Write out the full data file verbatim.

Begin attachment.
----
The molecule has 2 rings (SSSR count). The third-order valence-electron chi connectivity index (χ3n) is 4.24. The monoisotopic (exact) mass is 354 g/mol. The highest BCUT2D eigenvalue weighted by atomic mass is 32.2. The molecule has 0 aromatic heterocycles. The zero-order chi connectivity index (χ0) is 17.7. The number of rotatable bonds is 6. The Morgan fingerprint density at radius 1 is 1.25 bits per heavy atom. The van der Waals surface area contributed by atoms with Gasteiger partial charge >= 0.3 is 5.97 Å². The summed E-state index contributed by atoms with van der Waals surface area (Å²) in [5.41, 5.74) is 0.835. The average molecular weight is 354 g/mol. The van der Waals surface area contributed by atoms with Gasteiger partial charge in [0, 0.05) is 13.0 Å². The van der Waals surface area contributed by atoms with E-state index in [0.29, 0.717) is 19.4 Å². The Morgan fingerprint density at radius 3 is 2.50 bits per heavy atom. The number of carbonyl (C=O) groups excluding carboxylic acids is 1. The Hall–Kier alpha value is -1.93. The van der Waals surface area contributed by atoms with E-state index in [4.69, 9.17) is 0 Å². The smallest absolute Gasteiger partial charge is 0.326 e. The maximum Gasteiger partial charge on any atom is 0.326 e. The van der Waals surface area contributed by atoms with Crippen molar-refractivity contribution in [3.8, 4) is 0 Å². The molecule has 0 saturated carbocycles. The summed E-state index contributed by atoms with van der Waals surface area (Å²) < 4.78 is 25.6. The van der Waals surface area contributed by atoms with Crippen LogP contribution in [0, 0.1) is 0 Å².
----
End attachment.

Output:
The molecule has 2 rings (SSSR count). The third-order valence-electron chi connectivity index (χ3n) is 4.24. The monoisotopic (exact) mass is 354 g/mol. The highest BCUT2D eigenvalue weighted by atomic mass is 32.2. The molecule has 0 aromatic heterocycles. The zero-order chi connectivity index (χ0) is 17.7. The number of rotatable bonds is 6. The Morgan fingerprint density at radius 1 is 1.25 bits per heavy atom. The van der Waals surface area contributed by atoms with Gasteiger partial charge >= 0.3 is 5.97 Å². The summed E-state index contributed by atoms with van der Waals surface area (Å²) in [5.41, 5.74) is 0.835. The average molecular weight is 354 g/mol. The van der Waals surface area contributed by atoms with Gasteiger partial charge in [0, 0.05) is 13.0 Å². The van der Waals surface area contributed by atoms with E-state index in [0.29, 0.717) is 19.4 Å². The Morgan fingerprint density at radius 3 is 2.50 bits per heavy atom. The number of carbonyl (C=O) groups excluding carboxylic acids is 1. The Hall–Kier alpha value is -1.93. The van der Waals surface area contributed by atoms with E-state index in [4.69, 9.17) is 0 Å². The smallest absolute Gasteiger partial charge is 0.326 e. The maximum Gasteiger partial charge on any atom is 0.326 e. The van der Waals surface area contributed by atoms with Crippen molar-refractivity contribution in [3.8, 4) is 0 Å². The molecule has 0 saturated carbocycles. The summed E-state index contributed by atoms with van der Waals surface area (Å²) < 4.78 is 25.6. The van der Waals surface area contributed by atoms with Crippen LogP contribution in [0, 0.1) is 0 Å².